By Steven Hoffman
Colorado voters in favor of decriminalization and legalization of plant-based psychedelics, such as psilocybin mushrooms, are asking themselves the following question: Which ballot initiative do I support in 2022: I-58 or I-61?
Efforts behind the two separate and competing statewide ballot initiatives to decriminalize psychedelics for adults age 21 and older are underway as petitioners fan across the state to collect enough valid voter signatures by August 8 to ensure their measure is placed on the 2022 ballot. Petitioners of either initiative need to collect 124,632 valid signatures by that deadline to make the November ballot.
While representing two different visions for access to psychedelics such as psilocybin, psilocyn, DMT, ibogaine and mescaline in the state, a ballot victory for either initiative would be a further step in the decriminalization and potential legalization of these important medicines after the City of Denver voted to decriminalize psilocybin mushrooms in 2019, observers of both ballot initiative efforts have said.
One initiative, Decriminalize Colorado, or Initiative 61 (I-61), officially known as Legal Possession and Use of Entheogenic Plants and Fungi, would decriminalize the personal use of certain entheogenic plants and fungi (including psilocybin, psilocin, ibogaine, mescaline (not including peyote), and dimethyltryptamine) for adults age 21 and older.
“I-61 is a grassroots ballot initiative focused on ensuring equitable access rather than creating a regulatory framework that would be cost-prohibitive to low-income people,” said Melanie Rose Rodgers, a Denver-based co-proponent of I-61, and one of the original petitioners of the Denver initiative that first decriminalized psilocybin in 2019. “Our values are decriminalization and community first, especially before out-of-state interests come rushing in to legalize, profit from, tax and regulate nature’s sacred earth medicines,” she said, referring to the competing ballot initiative, known as Natural Medicine Colorado, or Initiative 58 (I-58).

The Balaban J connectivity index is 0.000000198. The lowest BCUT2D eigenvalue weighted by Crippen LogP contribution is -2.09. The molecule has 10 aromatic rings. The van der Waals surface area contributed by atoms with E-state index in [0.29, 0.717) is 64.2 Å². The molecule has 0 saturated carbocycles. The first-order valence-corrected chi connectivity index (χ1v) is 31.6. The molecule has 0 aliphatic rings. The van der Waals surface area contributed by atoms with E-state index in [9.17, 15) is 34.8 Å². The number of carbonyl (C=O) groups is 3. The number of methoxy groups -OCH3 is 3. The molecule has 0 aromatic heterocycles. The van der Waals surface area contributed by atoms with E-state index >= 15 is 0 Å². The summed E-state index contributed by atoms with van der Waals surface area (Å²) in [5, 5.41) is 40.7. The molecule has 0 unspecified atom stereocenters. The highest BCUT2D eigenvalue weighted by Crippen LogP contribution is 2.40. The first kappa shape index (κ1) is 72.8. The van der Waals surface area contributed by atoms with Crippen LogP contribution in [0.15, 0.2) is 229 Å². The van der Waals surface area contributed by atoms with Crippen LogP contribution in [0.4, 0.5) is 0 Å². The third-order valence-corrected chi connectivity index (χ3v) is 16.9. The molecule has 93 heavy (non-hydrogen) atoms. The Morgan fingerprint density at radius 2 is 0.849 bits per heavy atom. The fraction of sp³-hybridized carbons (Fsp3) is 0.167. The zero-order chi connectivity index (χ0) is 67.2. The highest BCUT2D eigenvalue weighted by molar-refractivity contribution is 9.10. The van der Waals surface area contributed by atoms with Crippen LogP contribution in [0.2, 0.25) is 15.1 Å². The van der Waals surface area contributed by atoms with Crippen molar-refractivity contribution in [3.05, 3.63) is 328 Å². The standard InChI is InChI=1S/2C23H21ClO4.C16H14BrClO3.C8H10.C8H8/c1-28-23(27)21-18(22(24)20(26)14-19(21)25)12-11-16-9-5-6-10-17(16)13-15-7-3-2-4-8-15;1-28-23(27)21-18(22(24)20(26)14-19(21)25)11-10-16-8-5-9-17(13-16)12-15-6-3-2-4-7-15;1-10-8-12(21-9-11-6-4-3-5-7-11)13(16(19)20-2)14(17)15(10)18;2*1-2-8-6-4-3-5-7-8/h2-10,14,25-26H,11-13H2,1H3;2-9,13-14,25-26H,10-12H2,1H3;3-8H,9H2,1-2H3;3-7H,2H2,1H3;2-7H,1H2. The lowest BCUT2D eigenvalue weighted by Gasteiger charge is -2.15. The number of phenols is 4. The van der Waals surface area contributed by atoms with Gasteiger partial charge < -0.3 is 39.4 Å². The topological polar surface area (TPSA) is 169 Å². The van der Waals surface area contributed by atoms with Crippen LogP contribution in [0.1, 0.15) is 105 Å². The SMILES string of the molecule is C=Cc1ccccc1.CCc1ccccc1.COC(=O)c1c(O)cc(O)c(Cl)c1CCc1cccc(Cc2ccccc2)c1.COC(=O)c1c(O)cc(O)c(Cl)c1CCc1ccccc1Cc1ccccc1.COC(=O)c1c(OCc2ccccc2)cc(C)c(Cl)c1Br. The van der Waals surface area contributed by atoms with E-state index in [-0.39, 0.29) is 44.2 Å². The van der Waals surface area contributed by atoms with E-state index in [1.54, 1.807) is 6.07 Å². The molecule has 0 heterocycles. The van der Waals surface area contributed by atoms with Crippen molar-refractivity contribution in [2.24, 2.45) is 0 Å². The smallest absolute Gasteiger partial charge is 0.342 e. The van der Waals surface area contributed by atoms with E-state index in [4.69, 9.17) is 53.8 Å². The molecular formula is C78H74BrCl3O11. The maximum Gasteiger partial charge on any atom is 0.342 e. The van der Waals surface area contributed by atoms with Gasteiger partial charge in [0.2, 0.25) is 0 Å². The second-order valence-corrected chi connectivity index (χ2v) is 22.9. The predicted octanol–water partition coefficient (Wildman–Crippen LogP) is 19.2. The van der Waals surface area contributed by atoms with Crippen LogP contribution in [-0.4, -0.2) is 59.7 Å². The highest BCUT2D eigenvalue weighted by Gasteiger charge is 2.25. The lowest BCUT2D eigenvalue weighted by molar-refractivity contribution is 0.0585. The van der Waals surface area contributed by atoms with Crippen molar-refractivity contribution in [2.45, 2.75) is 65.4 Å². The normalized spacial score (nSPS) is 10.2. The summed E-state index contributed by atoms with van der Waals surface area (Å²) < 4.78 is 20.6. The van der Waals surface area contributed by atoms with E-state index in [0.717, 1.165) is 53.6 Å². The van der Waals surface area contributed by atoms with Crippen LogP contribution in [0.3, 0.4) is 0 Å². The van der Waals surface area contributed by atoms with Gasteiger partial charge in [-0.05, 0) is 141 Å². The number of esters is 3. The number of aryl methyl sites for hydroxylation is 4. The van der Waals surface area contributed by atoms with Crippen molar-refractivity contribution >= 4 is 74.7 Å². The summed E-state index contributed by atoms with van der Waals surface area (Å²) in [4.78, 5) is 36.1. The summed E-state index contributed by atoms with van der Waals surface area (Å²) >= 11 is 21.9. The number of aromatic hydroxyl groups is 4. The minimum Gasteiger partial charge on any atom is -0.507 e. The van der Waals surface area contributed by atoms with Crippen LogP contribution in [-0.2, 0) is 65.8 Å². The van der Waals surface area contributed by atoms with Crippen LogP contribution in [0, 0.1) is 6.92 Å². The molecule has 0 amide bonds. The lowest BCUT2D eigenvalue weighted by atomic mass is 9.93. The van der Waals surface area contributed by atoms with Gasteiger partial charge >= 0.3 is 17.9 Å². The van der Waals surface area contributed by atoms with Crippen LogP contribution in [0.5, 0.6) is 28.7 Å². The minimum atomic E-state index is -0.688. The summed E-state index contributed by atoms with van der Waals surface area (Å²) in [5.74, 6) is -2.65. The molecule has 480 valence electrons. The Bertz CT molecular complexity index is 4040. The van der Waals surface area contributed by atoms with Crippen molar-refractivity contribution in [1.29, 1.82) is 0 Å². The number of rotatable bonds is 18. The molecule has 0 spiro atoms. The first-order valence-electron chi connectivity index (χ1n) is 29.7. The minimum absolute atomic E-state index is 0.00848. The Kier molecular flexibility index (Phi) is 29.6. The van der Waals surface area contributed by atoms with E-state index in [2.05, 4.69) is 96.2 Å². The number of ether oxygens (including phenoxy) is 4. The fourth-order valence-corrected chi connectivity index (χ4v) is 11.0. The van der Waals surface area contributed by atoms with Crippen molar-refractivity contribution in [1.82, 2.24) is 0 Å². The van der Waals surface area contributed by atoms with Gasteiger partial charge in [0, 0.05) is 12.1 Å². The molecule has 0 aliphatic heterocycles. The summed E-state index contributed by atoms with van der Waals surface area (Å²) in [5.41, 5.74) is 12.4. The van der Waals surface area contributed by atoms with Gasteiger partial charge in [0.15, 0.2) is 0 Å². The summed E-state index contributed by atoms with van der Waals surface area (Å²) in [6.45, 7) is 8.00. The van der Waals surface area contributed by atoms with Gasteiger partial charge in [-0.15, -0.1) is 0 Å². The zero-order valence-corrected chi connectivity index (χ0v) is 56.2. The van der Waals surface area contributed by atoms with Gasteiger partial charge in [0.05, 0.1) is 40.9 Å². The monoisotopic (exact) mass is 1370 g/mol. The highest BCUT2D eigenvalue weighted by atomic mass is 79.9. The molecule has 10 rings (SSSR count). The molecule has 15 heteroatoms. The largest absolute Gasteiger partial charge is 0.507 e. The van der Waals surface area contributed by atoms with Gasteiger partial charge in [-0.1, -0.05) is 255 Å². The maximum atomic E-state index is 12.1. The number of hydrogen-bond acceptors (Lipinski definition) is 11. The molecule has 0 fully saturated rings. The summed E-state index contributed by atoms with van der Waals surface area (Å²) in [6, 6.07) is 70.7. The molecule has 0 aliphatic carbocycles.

“The decriminalization of entheogenic plants and fungi [under I-61] will cost taxpayers nothing to implement,” said Nicole Foerster, co-proponent of I-61 along with Rodgers, in a statement. “Data from cities across the nation that have passed similar policies, including Denver, consistently show the passing of decriminalization policy is associated with no risk to public health and safety. Decriminalization allows people to continue to safely access these medicines, as they have for centuries, without the risk of criminalization,” they said.
Proponents of the I-58 initiative, including the well-funded national PAC, New Approach, based in Washington, DC, and California-based David Bronner, CEO of Dr. Bronner’s, along with co-proponent Kevin Matthews and others, claim I-58, officially known as the Natural Medicine Health Act of 2022, “would create a state-regulated access model to make it legal for people to receive natural medicine services at licensed healing centers and approved health care locations, like palliative care. It would also remove criminal penalties for the use of these natural medicines,” Matthews told the Denver Channel.
The legalization and regulation of licensed “healing centers” under I-58, where individuals could access such psychedelic substances in “highly regulated settings overseen by trained facilitators,” takes some cues from Oregon’s Measure 109, which was approved by voters in November 2020, reported journalist Alexander Lekhtman in Filter Magazine. Similar to the Oregon measure, Colorado’s I-58 “would require a two-year implementation phase, where an independent ‘advisory board’ would research and recommend rules and regulations for Colorado’s Department of Regulatory Agencies (DORA) to approve,” Lekhtman reported.